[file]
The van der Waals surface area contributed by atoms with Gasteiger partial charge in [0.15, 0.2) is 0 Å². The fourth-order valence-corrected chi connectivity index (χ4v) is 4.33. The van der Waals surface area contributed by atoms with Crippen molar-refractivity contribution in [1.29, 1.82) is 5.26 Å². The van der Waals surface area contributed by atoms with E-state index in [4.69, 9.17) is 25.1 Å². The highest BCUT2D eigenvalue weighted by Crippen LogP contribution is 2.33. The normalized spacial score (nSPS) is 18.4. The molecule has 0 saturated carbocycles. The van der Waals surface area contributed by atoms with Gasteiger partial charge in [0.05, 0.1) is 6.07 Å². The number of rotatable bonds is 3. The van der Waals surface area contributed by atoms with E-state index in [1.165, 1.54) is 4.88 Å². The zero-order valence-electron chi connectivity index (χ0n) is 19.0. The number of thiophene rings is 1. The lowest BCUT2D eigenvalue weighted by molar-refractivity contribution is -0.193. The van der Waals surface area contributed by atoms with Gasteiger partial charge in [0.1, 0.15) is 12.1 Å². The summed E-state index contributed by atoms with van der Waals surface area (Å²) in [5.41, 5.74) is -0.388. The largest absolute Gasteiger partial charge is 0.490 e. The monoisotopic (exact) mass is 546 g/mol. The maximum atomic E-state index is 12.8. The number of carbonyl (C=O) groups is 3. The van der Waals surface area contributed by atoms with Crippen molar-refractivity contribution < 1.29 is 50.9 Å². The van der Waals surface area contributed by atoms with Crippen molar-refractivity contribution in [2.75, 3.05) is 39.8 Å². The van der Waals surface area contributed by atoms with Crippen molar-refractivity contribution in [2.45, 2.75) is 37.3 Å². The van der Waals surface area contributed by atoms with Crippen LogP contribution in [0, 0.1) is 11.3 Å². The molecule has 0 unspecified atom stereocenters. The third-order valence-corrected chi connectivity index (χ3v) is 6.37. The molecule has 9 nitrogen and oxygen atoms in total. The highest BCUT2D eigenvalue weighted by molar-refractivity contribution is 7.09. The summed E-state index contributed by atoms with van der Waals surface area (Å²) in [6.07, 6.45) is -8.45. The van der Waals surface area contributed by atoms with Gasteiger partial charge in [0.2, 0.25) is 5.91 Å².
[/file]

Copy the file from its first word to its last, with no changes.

The van der Waals surface area contributed by atoms with Gasteiger partial charge in [0.15, 0.2) is 0 Å². The fourth-order valence-corrected chi connectivity index (χ4v) is 4.33. The van der Waals surface area contributed by atoms with Crippen molar-refractivity contribution in [1.29, 1.82) is 5.26 Å². The van der Waals surface area contributed by atoms with E-state index in [4.69, 9.17) is 25.1 Å². The highest BCUT2D eigenvalue weighted by Crippen LogP contribution is 2.33. The normalized spacial score (nSPS) is 18.4. The molecule has 0 saturated carbocycles. The van der Waals surface area contributed by atoms with Gasteiger partial charge in [0.05, 0.1) is 6.07 Å². The number of rotatable bonds is 3. The van der Waals surface area contributed by atoms with E-state index in [1.165, 1.54) is 4.88 Å². The zero-order valence-electron chi connectivity index (χ0n) is 19.0. The number of thiophene rings is 1. The lowest BCUT2D eigenvalue weighted by molar-refractivity contribution is -0.193. The van der Waals surface area contributed by atoms with Gasteiger partial charge in [0.1, 0.15) is 12.1 Å². The summed E-state index contributed by atoms with van der Waals surface area (Å²) in [5.41, 5.74) is -0.388. The largest absolute Gasteiger partial charge is 0.490 e. The monoisotopic (exact) mass is 546 g/mol. The maximum atomic E-state index is 12.8. The number of carbonyl (C=O) groups is 3. The van der Waals surface area contributed by atoms with Crippen molar-refractivity contribution < 1.29 is 50.9 Å². The van der Waals surface area contributed by atoms with Crippen molar-refractivity contribution in [2.75, 3.05) is 39.8 Å². The van der Waals surface area contributed by atoms with Crippen molar-refractivity contribution in [2.45, 2.75) is 37.3 Å². The van der Waals surface area contributed by atoms with Crippen LogP contribution in [0, 0.1) is 11.3 Å². The molecule has 0 unspecified atom stereocenters. The third-order valence-corrected chi connectivity index (χ3v) is 6.37. The molecule has 9 nitrogen and oxygen atoms in total. The highest BCUT2D eigenvalue weighted by molar-refractivity contribution is 7.09. The summed E-state index contributed by atoms with van der Waals surface area (Å²) in [6.07, 6.45) is -8.45. The van der Waals surface area contributed by atoms with Gasteiger partial charge in [0.2, 0.25) is 5.91 Å².